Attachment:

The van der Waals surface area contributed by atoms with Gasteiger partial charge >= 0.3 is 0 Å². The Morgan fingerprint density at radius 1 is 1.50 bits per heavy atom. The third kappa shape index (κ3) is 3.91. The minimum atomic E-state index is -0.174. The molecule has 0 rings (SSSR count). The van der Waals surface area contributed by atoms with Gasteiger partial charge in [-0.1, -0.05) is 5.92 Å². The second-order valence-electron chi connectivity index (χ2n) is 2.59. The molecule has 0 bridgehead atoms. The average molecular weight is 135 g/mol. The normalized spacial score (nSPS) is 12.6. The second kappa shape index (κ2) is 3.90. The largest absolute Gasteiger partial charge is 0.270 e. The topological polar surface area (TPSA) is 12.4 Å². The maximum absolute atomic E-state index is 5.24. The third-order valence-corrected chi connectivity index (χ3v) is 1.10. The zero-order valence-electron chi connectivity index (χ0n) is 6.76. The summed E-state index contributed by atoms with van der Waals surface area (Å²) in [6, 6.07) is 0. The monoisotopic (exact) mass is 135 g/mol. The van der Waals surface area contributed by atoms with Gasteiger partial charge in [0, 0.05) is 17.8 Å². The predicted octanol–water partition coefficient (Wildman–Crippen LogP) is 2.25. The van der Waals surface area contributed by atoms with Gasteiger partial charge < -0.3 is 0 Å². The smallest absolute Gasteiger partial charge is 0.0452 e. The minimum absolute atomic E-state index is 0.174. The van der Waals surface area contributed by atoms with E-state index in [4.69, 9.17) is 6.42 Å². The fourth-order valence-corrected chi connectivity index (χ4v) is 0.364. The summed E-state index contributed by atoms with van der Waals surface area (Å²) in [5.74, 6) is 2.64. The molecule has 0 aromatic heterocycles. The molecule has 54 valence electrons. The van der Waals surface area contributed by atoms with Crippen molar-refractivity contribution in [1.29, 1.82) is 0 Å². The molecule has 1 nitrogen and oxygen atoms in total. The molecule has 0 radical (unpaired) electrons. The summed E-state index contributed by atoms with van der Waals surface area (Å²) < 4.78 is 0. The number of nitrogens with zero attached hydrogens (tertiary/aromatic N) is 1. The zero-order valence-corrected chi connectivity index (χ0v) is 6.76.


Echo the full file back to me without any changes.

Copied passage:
The van der Waals surface area contributed by atoms with Gasteiger partial charge >= 0.3 is 0 Å². The Morgan fingerprint density at radius 1 is 1.50 bits per heavy atom. The third kappa shape index (κ3) is 3.91. The minimum atomic E-state index is -0.174. The molecule has 0 rings (SSSR count). The van der Waals surface area contributed by atoms with Gasteiger partial charge in [-0.1, -0.05) is 5.92 Å². The second-order valence-electron chi connectivity index (χ2n) is 2.59. The molecule has 0 bridgehead atoms. The average molecular weight is 135 g/mol. The normalized spacial score (nSPS) is 12.6. The second kappa shape index (κ2) is 3.90. The largest absolute Gasteiger partial charge is 0.270 e. The topological polar surface area (TPSA) is 12.4 Å². The maximum absolute atomic E-state index is 5.24. The third-order valence-corrected chi connectivity index (χ3v) is 1.10. The zero-order valence-electron chi connectivity index (χ0n) is 6.76. The summed E-state index contributed by atoms with van der Waals surface area (Å²) in [6, 6.07) is 0. The monoisotopic (exact) mass is 135 g/mol. The van der Waals surface area contributed by atoms with Gasteiger partial charge in [0, 0.05) is 17.8 Å². The predicted octanol–water partition coefficient (Wildman–Crippen LogP) is 2.25. The van der Waals surface area contributed by atoms with Gasteiger partial charge < -0.3 is 0 Å². The smallest absolute Gasteiger partial charge is 0.0452 e. The minimum absolute atomic E-state index is 0.174. The van der Waals surface area contributed by atoms with E-state index in [4.69, 9.17) is 6.42 Å². The fourth-order valence-corrected chi connectivity index (χ4v) is 0.364. The summed E-state index contributed by atoms with van der Waals surface area (Å²) in [5.74, 6) is 2.64. The molecule has 0 aromatic heterocycles. The molecule has 54 valence electrons. The van der Waals surface area contributed by atoms with Crippen molar-refractivity contribution in [1.29, 1.82) is 0 Å². The molecule has 1 nitrogen and oxygen atoms in total. The molecule has 0 radical (unpaired) electrons. The summed E-state index contributed by atoms with van der Waals surface area (Å²) < 4.78 is 0. The number of nitrogens with zero attached hydrogens (tertiary/aromatic N) is 1. The zero-order valence-corrected chi connectivity index (χ0v) is 6.76.